Biomedical experiments, public safety, morality
Theres a lot of interesting discussion going on about a recent study in which scientists created a strand of h5-n1 that is more contagious and transmissible than its current form. The US government has asked that only the results, and not large chunks of the methods used to produce the new strand be published, thus handcuffing the study for further research and the positive potential impact of analysis by virologists.
The obvious concern is that this technology gets into the wrong hands. There is also worry that a mistake or act of carelessness by a well-meaning lab could release the virus into the public. (Similar concerns erupted over technology like the hydrogen bomb mid-century, but this is the first time a study has been deemed unpublishable by authorities).
There are also questions being asked about whether, now the research has been done, it is inevitable that the information gets leaked or hacked, and some are saying that this research should not have been done at all. One commenter on the Diane Rehm show countered that in pure science, researchers often do not know the direction a study will take before they begin it, and it is essential to study the things that threaten our health in order to know them more fully and develop protections.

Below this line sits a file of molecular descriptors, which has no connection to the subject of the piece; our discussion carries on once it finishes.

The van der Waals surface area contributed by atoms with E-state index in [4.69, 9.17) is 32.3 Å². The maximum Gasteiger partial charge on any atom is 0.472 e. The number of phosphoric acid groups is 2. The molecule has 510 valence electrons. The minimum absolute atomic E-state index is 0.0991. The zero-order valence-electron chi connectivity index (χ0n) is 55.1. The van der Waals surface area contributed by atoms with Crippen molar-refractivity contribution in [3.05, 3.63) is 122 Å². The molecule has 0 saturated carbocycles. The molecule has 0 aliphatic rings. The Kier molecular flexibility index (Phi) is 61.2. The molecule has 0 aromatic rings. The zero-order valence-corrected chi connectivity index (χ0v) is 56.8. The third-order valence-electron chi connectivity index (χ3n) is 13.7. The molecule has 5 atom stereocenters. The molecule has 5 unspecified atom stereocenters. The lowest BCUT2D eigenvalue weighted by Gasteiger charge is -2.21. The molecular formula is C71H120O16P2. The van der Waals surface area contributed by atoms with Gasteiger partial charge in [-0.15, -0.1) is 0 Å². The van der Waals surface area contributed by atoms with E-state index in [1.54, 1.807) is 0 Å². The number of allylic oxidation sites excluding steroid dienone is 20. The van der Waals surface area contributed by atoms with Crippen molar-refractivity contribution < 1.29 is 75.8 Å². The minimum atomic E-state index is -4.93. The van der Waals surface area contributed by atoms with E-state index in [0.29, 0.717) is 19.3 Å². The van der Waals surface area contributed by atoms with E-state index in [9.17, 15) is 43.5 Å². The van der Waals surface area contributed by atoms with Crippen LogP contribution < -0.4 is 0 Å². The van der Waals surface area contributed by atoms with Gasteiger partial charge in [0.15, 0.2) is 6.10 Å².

Can we estimate whether the benefits of potentially hazardous virology will be greater than its obvious hazards?
Also, how much control should the government have over the publishing of publicly funded scientific research?
Should we conduct virus-creating research or should we keep our efforts contained to the production of vaccines against entities that already exist in nature?